Top 20 sports broadcasting schools

It’s been five years since we published our list of the top five sports broadcasting schools in the U.S. It’s been nine years since our initial Top 20 ranking in 2013.

It’s time to update the list.

The list of top sports broadcasting schools has remained largely the same over the past decade. There are some new additions, and some schools have risen or fallen slightly. Still, though, largely the same.

Excellence is rooted in consistency.

Traits of top sports broadcasting schools:

1. Quality instruction

The best instructors are those who are, or have been, sports broadcasters.

2. Campus radio and/or TV stations

Having a place to get reps is mandatory. A perk of Big 10, SEC and ACC schools is being in conferences whose TV networks provide professional-quality broadcast opportunities for students.

3. Alumni involvement

The best schools have alumni who return to campus to mentor, teach, and help graduates get jobs.

Read our 2017 ranking of the Top 5 sports broadcasting schools for more tips on what to look for when choosing a good one.

The Top 20 sports broadcasting schools:

  1. Syracuse
  2. Arizona State
  3. Ball State
  4. Notre Dame
  5. Virginia Tech
  6. Indiana
  7. Ohio U.
  8. Missouri
  9. Oklahoma State
  10. Maryland
  11. St. Cloud State
  12. Penn State
  13. Bradley
  14. Northwestern
  15. Kansas
  16. Miami
  17. Hofstra
  18. Florida
  19. Ohio State
  20. Fordham

Honorable Mention top sports broadcasting schools

Schools are listed in alphabetical order.

  1. Emerson
  2. Gonzaga
  3. Iowa
  4. Ithaca
  5. Michigan State
  6. NAU
  7. Oregon
  8. TCU
  9. Washington State

A special note about Big Ten, SEC and ACC schools

Schools in the Big Ten, SEC and ACC are worth an additional look, regardless of their placement on our lists. The reason, as mentioned at the top of this page, is because of the relationships they have with their respective conference broadcast networks. Each of the three conferences streams broadcasts produced entirely by students, including the on-air talent.

The games are in big-time settings and the production quality is high. Everyone steps their game up and it looks great on a demo reel.

Since the webcasts reflect the quality of each school’s sports broadcasting curriculum, these schools generally provide excellent classroom instruction.

Schools with a sports broadcasting, sports communications or sports media major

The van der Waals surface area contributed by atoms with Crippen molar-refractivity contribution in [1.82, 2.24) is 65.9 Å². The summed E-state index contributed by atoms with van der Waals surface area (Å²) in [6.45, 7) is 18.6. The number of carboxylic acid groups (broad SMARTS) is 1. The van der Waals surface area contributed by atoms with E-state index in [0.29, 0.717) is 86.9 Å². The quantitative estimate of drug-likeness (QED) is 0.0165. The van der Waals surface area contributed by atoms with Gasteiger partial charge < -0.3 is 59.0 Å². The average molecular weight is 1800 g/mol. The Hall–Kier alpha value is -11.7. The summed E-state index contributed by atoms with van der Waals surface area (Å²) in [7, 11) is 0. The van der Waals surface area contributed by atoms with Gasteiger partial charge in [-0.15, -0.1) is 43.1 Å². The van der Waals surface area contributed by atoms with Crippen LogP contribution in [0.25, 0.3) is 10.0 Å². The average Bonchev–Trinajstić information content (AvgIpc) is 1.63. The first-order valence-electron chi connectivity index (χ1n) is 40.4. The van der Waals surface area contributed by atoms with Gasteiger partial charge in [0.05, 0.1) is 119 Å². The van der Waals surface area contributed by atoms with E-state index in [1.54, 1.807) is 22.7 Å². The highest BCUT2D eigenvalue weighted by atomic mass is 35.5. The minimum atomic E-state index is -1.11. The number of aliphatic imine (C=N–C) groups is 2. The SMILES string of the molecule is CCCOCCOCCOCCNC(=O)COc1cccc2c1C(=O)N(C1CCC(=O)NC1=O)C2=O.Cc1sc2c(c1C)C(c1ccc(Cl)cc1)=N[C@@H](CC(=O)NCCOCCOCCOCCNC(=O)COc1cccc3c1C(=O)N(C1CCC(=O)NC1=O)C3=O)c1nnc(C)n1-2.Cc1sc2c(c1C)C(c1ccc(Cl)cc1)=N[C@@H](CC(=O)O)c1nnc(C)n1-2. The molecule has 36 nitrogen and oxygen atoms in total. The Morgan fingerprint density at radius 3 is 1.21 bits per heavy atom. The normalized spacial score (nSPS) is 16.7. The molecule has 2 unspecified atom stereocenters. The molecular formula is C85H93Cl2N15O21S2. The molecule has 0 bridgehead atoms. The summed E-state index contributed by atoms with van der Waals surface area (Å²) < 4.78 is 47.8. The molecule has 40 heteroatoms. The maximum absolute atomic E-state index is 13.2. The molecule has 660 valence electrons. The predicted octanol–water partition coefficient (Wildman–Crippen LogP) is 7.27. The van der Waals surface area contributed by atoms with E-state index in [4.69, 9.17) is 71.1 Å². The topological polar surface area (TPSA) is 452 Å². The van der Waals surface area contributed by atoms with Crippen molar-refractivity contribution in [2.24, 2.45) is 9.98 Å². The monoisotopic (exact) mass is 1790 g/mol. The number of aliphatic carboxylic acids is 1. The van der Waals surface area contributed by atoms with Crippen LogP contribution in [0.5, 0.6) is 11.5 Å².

These schools take the education of sports broadcasters seriously enough that they’ve created majors, or at least sports media concentrations, that are more specialized than a general broadcasting major.

Schools are listed in alphabetical order.

  1. Arizona State
  2. Austin Peay
  3. Belhaven
  4. Clemson
  5. Evansville
  6. Indiana
  7. Ithaca
  8. Marist
  9. Marshall
  10. Morehouse
  11. Nebraska
  12. Newman
  13. Oklahoma State
  14. South Carolina
  15. South Dakota
  16. Southeastern Louisiana
  17. Syracuse
  18. TCU
  19. Texas
  20. Waynesburg
  21. Western Illinois

Two more factors to consider when choosing a sports broadcasting school


You can’t put a price on happiness. Choose to live someplace you are going to enjoy.


Not every school is going to be in everyone’s budget. Don’t sweat it, though. Read on . . .

You can launch a successful sports broadcasting career from anywhere. Though a ton of sportscasters have graduated from Syracuse, their number is far surpassed by sportscasters who went elsewhere.

Your success will depend upon the degree to which you take advantage of the opportunities provided to you. If you are at a school where the quality of instruction is less, seek outside mentors. If you aren’t getting the reps you want, create your own opportunities doing webcasts of local high school and small college games.

Success will depend most upon the opportunities you create for yourself beyond the school curriculum, having mentors to critique your work and what you do with the opportunities you are given.

The most successful sportscasters are the most invested — the most disciplined and hard working.

I’m glad to help

We’ve advised hundreds of students — and parents of students — about what colleges might be best for them.

Do you have questions or comments?  Please leave them below. I enjoy helping!

Jon Chelesnik,
Owner, STAA

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